On collaborations, family, new projects and more.
It’s a quiet Thursday evening and I’ve entered a Zoom call to chat with singer-songwriter Shaé Universe, who has been making waves in the U.K music scene for her impeccable vocal agility and unique drill-infused R&B sound. I am five minutes early and, having experienced my fair share of painstakingly awkward first meetings over video call during the pandemic, am admittedly a little nervous. However, as soon as Shaé enters the call, I’m put at ease. There is an effortless charm and positive energy about her, even over Zoom.
Having gained recognition from the likes of Chance The Rapper and Jorja Smith fairly early on in her career, Shaé has quickly become one of the most promising artists in British R&B. She traces her artistic journey all the way back to being at school, where she regularly took part in talent shows and discovered her love for creative subjects. ‘All I’ve ever studied is creative subjects, whether it’s Drama, Music, Dance, Media, Photography. Everything creative is just me’, she comments warmly. It was music though, which she had always had a particular passion for and imagined herself pursuing professionally. This passion was what first led her to posting covers of songs on Twitter. Faceless and intimate, these videos showcased Shaé’s soulful tone and impressive vocal control, culminating in thousands of retweets. She recalls,
‘music has definitely been something that I’ve always wanted to do, but honestly, when I was doing those covers, I had no idea how to get into the music industry. I had no clue what I was doing, and I didn’t even know that those covers would then eventually lead […] to people kind of demanding for me to be my own artist.’
She went on to release her debut single ‘Big Mistake’ in 2017, an empowering track about the underestimation of women’s abilities. Whilst this release felt like a full circle moment for her, Shaé admits freely that it came with a certain pressure and added vulnerability since she had acquired her online following solely through covers up until this point. Her family and friends, however, supported her through it all.
During our conversation, Shaé expresses an especially heart-warming gratitude for her parents’ continuous encouragement. She explains that, ‘in our [Nigerian] culture, especially people of my parent’s generation, they don’t really believe in creative subjects as a real career path to pursue’ since they are not always immediately lucrative. We go on to speak about how, in the case of first-generation immigrant parents, this perspective can largely be attributed to wanting to make the most out of the immense sacrifices that come with moving to a different part of the world. In spite of this cultural view towards creative careers, Shaé’s parents have always nurtured their daughter’s interest in music as they believed it to be more of a spiritual calling than merely a hobby.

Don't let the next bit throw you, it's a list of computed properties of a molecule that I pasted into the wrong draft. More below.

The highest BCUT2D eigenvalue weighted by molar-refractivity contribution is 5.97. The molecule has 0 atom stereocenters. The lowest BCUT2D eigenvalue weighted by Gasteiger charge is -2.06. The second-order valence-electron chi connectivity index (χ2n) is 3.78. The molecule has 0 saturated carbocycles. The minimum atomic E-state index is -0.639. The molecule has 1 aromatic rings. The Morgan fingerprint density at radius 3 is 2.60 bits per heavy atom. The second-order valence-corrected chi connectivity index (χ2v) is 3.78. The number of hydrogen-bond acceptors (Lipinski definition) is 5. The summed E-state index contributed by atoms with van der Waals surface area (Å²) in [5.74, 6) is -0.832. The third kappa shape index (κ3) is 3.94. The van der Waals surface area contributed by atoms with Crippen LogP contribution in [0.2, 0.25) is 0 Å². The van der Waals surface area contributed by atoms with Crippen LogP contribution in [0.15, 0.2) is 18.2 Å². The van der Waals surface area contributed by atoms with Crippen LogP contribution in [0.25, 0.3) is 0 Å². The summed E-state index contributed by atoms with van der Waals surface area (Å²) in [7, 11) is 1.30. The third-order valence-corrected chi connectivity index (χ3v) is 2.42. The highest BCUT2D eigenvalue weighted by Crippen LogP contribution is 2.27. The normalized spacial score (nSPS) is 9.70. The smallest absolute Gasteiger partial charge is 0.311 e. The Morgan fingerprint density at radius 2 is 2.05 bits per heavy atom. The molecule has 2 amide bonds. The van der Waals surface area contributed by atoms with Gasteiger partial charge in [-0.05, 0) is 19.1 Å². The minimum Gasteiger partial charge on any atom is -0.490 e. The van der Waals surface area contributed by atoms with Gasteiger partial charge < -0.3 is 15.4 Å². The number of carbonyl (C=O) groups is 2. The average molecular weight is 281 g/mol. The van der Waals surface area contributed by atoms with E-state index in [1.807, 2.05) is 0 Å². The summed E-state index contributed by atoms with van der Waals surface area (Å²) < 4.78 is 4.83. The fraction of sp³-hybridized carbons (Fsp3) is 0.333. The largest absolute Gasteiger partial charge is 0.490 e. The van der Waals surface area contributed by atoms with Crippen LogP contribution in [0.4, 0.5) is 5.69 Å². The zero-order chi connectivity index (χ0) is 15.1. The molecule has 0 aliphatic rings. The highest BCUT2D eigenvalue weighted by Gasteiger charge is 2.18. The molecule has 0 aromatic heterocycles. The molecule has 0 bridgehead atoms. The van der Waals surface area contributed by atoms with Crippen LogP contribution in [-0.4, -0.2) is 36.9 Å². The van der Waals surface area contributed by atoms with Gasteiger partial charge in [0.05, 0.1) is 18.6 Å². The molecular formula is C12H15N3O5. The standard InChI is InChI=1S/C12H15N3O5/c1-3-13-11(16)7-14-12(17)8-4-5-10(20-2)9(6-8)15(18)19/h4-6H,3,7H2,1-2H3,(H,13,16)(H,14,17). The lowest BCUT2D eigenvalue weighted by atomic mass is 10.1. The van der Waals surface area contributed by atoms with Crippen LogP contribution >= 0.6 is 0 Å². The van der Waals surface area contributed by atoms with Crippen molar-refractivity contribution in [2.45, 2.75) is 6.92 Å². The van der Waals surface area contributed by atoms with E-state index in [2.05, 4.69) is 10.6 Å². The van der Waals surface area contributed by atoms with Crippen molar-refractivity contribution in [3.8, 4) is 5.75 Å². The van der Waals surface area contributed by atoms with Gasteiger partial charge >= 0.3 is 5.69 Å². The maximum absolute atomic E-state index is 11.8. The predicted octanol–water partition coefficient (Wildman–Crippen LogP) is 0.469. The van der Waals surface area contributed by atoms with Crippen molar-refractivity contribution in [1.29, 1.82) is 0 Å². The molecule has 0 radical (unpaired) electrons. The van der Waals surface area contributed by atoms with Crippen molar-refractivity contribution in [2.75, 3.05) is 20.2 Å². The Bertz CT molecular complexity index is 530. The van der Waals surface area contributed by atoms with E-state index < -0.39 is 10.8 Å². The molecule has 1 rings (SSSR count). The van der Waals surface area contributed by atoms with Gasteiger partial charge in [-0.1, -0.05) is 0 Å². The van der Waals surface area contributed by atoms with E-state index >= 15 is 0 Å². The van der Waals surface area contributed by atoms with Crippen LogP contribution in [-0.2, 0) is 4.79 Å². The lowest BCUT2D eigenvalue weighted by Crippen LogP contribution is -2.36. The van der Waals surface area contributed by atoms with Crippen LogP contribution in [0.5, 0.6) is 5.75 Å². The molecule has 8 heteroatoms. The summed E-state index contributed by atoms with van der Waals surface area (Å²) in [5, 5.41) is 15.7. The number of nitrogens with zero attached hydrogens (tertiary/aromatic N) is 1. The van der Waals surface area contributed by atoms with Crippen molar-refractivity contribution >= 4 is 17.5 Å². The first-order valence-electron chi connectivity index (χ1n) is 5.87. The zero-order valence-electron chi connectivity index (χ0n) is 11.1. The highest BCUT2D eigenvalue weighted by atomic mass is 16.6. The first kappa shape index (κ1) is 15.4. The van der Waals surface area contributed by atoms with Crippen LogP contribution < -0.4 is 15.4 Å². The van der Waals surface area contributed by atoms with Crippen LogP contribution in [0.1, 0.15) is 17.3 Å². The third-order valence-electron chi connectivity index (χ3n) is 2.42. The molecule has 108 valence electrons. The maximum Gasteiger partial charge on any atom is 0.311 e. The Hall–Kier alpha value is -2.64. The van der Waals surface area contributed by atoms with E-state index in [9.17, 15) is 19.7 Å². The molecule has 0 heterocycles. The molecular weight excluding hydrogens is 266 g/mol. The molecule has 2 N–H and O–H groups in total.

In addition to providing her with a strong emotional support system, Shaé’s family have occasionally influenced the work she creates. The concept of the video for her single, ‘Levels’, for example, was first suggested by Shaé’s sister, whom she describes as a ‘visionary’. In the video, Shaé embodies musical icons such as Aaliyah, Grace Jones, Erykah Badu and Missy Elliot, amongst others. ‘There were these very monumental moments in my upbringing where each and everyone one of the women - the queens - that I embodied in the music video had an affective impact on me’, she remarks earnestly. In addition to charting her musical influences, the video suggests Shaé’s own future success and icon status, reflective of the song’s lyrics in which she unapologetically asserts,
‘You think you playing me, but you just messed up
This ain’t no make believe, you know I’m next up
This that different degree, another level
I know I’m all I need’.
When elaborating on the song’s inspiration, Shaé explains that it was born out of instances in which she had felt overlooked within the music industry. She tells me,
‘Everybody has greatness in them and it comes in different forms. Not everyone that you meet is going to identify with that. So, some people might dismiss that because they don’t relate, or they can’t relate with your specific calling, whatever that is. I’ve encountered that a lot in the music industry and I wrote that song from the standpoint of ‘as long as I believe in myself and know where I’m going, and people that are like-minded and have similar energies gravitate towards me, I don’t need your approval of the greatness that is in me’ […] That was the basis of the song.’